2 Corinthians 6:1

Again, this verse does not refer to the regenerating work of the Spirit in the heart of sinners; rather, it refers to the preaching of the Gospel (cf. 2 Cor 6:2). The offer of the Gospel is here denoted “grace of God” simply because it is a presentation God’s grace. It may be argued, from what we have said regarding Acts 7:51, that it seem incongruous to call the preaching of the Gospel “grace of God.” But we must remember that the primary purpose of the Gospel is for salvation rather than condemnation (Jn 3:17). Moreover, as Paul is addressing the members of a church of Christ, it is perfectly natural that he speaks of the Gospel in the designation as it appertains the better part of the congregation, namely the elect. In other words, the Gospel to the church viewed organically (as a whole) is the offer of God’s grace, and the reprobates are those who would receive the “grace of God in vain.”


Hebrews 12:15

In this verse, it is unlikely that the phrase “grace of God” refers to the Gospel. Rather it probably refers to the work of grace pertaining to regeneration and conversion, albeit, the Apostle is not writing to an individual but to a body of believers with the possibility of false professors being found in it. Again with the principle that the whole is to be known by the better part, the congregation regarded as a whole may be said to have received grace. But ultimately, those “fail of the grace of God” were never, in the first place, recipients of grace (cf. Mt 24:13).


Matthew 23:37

We assume that Arminius is using this verse to show that Christ desired the salvation of the Jews, but His desire is frustrated because they refused to come to Him, and this implies that the grace of God can be frustrated. But this interpretation could only stand if, in the Lord’s statement, “Jerusalem” refers to the same group of people as “thy children.” But a plain reading of this verse would show us immediately that this is not the case. Although “Jerusalem” as a city is personified in the Lord’s statement, His statement can only be understood substantively if we view it as being received by the religious and political representatives of city. In other words, “O Jerusalem, Jerusalem” would refer to the leaders while “thy children” would refer to the (elect) citizens in the city. The resistance to being gathered under the wings of Christ come not from those whom Christ desired to gather, but from the opposition of the leaders of the city. Whatever we may derive from this verse, it certainly does not mean Christ desires the salvation of everyone in Jerusalem, much less the world.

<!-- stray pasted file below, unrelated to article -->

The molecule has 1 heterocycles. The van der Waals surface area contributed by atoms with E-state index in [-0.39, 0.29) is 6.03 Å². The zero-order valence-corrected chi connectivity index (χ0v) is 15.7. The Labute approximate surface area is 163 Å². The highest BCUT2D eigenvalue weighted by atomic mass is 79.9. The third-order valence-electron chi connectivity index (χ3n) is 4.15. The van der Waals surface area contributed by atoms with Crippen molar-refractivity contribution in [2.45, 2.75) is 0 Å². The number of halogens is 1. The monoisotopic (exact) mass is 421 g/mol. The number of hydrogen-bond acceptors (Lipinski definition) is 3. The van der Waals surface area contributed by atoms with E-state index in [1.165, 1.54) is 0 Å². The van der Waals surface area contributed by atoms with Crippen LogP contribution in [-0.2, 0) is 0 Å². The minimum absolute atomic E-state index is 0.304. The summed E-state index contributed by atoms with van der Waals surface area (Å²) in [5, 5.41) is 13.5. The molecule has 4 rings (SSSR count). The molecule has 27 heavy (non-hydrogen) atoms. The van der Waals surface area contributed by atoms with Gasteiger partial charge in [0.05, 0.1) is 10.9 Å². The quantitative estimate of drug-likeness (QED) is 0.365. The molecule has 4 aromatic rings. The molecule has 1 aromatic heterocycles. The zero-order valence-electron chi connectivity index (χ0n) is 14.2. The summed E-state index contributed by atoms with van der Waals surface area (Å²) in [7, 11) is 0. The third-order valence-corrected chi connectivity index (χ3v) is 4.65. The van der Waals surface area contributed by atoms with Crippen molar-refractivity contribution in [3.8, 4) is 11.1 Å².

Luke 7:30

The “counsel of God” must surely refer to the revealed will of God, rather than the decretive will of God since the latter cannot be known, much less rejected. Therefore, this verse again furnishes no prove that grace is resistible.


Irresistible Grace Proven


In order to prove Irresistible Grace, we need only to prove (1) that the natural man will not choose Christ; (2) that regeneration is wholly a work of the Holy Spirit without any co-operation from the sinner; and (3) all who are elect will come to Christ.


The Natural Man will Not Choose Christ

If the natural man is able, by prevenient grace (grace prior to regeneration) or otherwise, to choose Christ, and all who come to Christ come through co-operation with prevenient grace, then it must follow that the grace that leads to salvation is resistible. On the other hand, if no one,—whether elect or reprobate,—has any ability to choose Christ, and yet the elect are saved, then it must follow that the grace of conversion is particular and irresistible.